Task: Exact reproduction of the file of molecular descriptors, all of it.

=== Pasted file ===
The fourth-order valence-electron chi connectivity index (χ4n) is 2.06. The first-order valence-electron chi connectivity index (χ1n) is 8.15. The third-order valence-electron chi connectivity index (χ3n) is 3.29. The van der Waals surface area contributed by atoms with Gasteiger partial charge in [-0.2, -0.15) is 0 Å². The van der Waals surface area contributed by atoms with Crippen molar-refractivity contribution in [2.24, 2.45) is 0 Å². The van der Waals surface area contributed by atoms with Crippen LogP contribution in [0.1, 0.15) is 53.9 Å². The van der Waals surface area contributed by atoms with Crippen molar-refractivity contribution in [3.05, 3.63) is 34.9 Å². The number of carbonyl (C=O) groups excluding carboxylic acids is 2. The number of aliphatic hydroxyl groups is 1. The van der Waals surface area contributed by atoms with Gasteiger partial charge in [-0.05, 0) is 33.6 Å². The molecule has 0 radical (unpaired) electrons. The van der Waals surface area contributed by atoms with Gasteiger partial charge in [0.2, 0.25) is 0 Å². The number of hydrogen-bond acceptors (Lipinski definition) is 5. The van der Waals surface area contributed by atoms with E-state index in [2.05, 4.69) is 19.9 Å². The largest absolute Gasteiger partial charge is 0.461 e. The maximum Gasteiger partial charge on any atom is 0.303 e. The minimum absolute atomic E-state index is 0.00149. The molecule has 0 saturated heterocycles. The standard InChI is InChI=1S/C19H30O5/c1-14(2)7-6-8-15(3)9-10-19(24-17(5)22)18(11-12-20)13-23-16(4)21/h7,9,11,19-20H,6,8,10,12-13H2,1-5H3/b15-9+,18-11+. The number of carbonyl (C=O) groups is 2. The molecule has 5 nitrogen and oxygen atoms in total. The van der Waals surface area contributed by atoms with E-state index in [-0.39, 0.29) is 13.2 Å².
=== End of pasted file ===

The fourth-order valence-electron chi connectivity index (χ4n) is 2.06. The first-order valence-electron chi connectivity index (χ1n) is 8.15. The third-order valence-electron chi connectivity index (χ3n) is 3.29. The van der Waals surface area contributed by atoms with Gasteiger partial charge in [-0.2, -0.15) is 0 Å². The van der Waals surface area contributed by atoms with Crippen molar-refractivity contribution in [2.24, 2.45) is 0 Å². The van der Waals surface area contributed by atoms with Crippen LogP contribution in [0.1, 0.15) is 53.9 Å². The van der Waals surface area contributed by atoms with Crippen molar-refractivity contribution in [3.05, 3.63) is 34.9 Å². The number of carbonyl (C=O) groups excluding carboxylic acids is 2. The number of aliphatic hydroxyl groups is 1. The van der Waals surface area contributed by atoms with Gasteiger partial charge in [-0.05, 0) is 33.6 Å². The molecule has 0 radical (unpaired) electrons. The van der Waals surface area contributed by atoms with Gasteiger partial charge in [0.2, 0.25) is 0 Å². The number of hydrogen-bond acceptors (Lipinski definition) is 5. The van der Waals surface area contributed by atoms with E-state index in [2.05, 4.69) is 19.9 Å². The largest absolute Gasteiger partial charge is 0.461 e. The maximum Gasteiger partial charge on any atom is 0.303 e. The minimum absolute atomic E-state index is 0.00149. The molecule has 0 saturated heterocycles. The standard InChI is InChI=1S/C19H30O5/c1-14(2)7-6-8-15(3)9-10-19(24-17(5)22)18(11-12-20)13-23-16(4)21/h7,9,11,19-20H,6,8,10,12-13H2,1-5H3/b15-9+,18-11+. The number of carbonyl (C=O) groups is 2. The molecule has 5 nitrogen and oxygen atoms in total. The van der Waals surface area contributed by atoms with E-state index in [-0.39, 0.29) is 13.2 Å².